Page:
On the Bluff Tops
The island headquarters is only a short walk. It is just a few hundred yards to the mission-style buildings, which now house the visitor center and ranger lodgings. Lunch is very peaceful on the bluff tops. Not too far away are the remains of Chumash middens, remnants of their lunch and dinner spots for thousands of years. I can see why they would have chosen such a spot. The grasses are dry but a very mellow yellow, the ice plant filled with red flowers, the coreopsis "forests"-or Dr. Seuss trees-as Victor calls them are lush looking, with green tops and clusters of yellow daisy-like flowers. We are high enough to have excellent views out over the ocean and it is truly beautiful.
In the not-too-far distance a cargo container ship passes quietly by, headed for Los Angeles, and in the mist I can see the oil derricks here and there, a reminder of how much the health and safety of the channel is dependent on man, and how careful we are to make sure things out here last far more than just our lifetimes.
Along the way Victor have begun to share bits and pieces of the island history and its plants and animals with us. He uses words like isolation and adaptation and interrelationship, and out here they seem to have a very real and direct meaning. He tells us, for instance, about how the kelp, the otter and sea urchins interact. He first talks about food webs and how the kelp provides food for the sea urchin and in turn the urchin for the otter, describing in vivid words what happens when any one of them are disturbed. Some of the kids do not listen but most do, fascinated by the urchin and how it "walks" on its spiny legs across the palm of his hand.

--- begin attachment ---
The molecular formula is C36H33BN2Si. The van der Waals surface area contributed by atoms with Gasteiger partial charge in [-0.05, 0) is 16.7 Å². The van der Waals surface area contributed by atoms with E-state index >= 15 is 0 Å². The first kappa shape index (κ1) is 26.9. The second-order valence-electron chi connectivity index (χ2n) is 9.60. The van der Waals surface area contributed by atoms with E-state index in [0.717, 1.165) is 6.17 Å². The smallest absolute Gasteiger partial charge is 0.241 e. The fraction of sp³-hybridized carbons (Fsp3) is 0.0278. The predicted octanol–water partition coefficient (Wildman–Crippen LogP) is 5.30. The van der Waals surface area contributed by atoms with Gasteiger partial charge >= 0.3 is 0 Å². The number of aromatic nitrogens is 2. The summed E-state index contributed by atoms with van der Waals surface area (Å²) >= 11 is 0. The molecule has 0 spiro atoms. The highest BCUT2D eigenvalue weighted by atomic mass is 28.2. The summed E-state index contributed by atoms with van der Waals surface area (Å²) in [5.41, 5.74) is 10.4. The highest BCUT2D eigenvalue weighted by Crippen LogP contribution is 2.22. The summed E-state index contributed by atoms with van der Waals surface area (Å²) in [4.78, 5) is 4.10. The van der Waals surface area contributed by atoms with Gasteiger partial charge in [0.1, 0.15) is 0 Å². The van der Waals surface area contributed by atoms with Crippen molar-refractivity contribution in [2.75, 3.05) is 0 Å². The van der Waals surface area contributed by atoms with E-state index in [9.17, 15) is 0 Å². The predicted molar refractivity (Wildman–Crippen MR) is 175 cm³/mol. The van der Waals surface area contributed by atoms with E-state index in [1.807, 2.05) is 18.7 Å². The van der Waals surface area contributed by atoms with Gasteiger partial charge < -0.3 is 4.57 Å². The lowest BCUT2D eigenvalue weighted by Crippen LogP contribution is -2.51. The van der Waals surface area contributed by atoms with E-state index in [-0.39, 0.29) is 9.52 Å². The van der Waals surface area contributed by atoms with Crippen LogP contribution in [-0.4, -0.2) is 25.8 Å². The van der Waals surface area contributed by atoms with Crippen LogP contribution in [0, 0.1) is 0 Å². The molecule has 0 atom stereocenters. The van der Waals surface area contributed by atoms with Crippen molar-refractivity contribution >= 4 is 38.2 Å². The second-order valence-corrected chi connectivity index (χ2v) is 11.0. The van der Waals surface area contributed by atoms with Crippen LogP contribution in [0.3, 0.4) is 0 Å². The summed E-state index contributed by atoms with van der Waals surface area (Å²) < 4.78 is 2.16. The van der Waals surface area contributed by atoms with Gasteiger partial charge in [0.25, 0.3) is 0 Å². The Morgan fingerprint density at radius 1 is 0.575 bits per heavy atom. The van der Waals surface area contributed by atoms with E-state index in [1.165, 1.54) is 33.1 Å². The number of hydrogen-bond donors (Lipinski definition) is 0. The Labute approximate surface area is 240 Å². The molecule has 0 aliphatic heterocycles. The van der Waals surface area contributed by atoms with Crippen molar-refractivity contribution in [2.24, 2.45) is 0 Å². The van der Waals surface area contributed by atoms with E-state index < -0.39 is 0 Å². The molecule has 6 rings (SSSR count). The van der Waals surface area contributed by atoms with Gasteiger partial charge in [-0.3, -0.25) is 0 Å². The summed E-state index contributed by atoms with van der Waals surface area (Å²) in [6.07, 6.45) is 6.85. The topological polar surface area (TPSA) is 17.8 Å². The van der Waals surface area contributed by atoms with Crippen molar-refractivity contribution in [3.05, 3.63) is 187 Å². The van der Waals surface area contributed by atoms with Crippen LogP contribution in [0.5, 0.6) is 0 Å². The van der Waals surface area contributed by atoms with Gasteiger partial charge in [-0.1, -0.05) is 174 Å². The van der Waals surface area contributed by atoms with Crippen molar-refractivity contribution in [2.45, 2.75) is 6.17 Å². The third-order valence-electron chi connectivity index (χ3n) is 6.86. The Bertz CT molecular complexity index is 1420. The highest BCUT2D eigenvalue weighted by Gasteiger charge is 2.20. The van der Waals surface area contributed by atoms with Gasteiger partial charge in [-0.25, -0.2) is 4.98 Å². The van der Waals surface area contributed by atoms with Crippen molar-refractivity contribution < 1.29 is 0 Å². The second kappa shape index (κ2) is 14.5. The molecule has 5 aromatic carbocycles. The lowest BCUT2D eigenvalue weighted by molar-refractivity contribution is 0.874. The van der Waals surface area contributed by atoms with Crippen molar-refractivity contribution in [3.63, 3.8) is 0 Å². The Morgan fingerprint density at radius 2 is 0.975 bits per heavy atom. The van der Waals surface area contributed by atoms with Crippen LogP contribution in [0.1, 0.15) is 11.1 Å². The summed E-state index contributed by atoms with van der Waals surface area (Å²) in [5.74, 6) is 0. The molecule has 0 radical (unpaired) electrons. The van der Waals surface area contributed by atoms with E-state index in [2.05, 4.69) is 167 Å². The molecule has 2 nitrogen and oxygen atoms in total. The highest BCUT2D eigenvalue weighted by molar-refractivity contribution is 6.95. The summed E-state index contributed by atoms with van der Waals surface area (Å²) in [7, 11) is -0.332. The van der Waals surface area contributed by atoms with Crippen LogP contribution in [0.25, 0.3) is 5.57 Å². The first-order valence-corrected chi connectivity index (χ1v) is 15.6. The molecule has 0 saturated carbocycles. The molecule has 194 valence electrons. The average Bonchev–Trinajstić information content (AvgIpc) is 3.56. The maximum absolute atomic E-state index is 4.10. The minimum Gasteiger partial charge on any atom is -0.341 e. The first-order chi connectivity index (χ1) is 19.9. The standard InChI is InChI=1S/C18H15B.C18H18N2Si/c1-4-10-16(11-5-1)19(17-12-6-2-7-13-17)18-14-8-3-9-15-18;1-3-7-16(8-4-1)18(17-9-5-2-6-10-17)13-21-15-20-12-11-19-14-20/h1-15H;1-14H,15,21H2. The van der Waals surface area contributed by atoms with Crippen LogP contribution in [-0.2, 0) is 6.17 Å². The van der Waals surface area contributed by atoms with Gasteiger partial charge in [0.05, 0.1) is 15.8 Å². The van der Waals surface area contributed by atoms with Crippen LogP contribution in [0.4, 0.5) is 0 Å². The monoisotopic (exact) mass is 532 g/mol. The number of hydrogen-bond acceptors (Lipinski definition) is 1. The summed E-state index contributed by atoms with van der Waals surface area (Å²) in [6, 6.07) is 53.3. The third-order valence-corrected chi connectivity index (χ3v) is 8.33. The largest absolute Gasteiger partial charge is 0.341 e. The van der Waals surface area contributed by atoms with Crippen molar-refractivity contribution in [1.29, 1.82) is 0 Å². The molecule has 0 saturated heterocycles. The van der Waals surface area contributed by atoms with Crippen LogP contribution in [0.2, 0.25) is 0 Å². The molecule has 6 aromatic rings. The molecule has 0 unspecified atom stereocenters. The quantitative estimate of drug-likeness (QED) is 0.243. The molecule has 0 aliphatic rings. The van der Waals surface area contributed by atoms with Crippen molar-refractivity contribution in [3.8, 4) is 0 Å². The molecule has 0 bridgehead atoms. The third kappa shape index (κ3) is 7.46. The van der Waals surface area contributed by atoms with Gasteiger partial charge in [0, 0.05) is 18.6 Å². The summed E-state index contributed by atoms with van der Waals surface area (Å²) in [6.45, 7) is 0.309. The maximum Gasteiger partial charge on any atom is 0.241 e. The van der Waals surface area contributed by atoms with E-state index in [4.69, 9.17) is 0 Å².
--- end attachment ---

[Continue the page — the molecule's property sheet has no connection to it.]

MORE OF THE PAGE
I am beginning to learn, too, about the difference between the native and non-native plants, which are here today. Forget the ice plant; the same for the wild oats, which cover the island: neither was here when the Chumash inhabited these islands. My dreamy image of what a Chumash might have seen begins to change too, as I try to imagine what it would have looked like here five hundred years ago, before the arrival of Cabrillo and a time when many of the Indians inhabited the Channel Islands. Things are not always as they appear. I wonder what these kids might be thinking now, and what of those Chumash who sat here many centuries ago?